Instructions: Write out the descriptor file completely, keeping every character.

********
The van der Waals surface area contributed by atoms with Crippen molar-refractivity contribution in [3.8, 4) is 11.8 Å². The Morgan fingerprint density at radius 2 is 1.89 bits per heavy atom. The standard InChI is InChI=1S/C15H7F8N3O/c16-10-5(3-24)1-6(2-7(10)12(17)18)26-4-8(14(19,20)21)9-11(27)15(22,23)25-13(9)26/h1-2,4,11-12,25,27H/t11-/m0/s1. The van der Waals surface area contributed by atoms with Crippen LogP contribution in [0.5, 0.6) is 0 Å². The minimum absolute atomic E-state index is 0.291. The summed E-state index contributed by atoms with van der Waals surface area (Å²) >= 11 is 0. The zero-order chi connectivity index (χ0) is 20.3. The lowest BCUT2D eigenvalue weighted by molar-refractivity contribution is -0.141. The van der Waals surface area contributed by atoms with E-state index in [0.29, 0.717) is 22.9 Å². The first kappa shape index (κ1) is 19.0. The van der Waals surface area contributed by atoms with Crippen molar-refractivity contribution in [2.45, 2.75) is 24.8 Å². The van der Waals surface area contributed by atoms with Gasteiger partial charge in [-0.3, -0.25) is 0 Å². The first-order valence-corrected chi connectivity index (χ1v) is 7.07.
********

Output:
The van der Waals surface area contributed by atoms with Crippen molar-refractivity contribution in [3.8, 4) is 11.8 Å². The Morgan fingerprint density at radius 2 is 1.89 bits per heavy atom. The standard InChI is InChI=1S/C15H7F8N3O/c16-10-5(3-24)1-6(2-7(10)12(17)18)26-4-8(14(19,20)21)9-11(27)15(22,23)25-13(9)26/h1-2,4,11-12,25,27H/t11-/m0/s1. The van der Waals surface area contributed by atoms with Crippen LogP contribution in [0.5, 0.6) is 0 Å². The minimum absolute atomic E-state index is 0.291. The summed E-state index contributed by atoms with van der Waals surface area (Å²) >= 11 is 0. The zero-order chi connectivity index (χ0) is 20.3. The lowest BCUT2D eigenvalue weighted by molar-refractivity contribution is -0.141. The van der Waals surface area contributed by atoms with E-state index in [0.29, 0.717) is 22.9 Å². The first kappa shape index (κ1) is 19.0. The van der Waals surface area contributed by atoms with Crippen molar-refractivity contribution in [2.45, 2.75) is 24.8 Å². The van der Waals surface area contributed by atoms with Gasteiger partial charge in [-0.3, -0.25) is 0 Å². The first-order valence-corrected chi connectivity index (χ1v) is 7.07.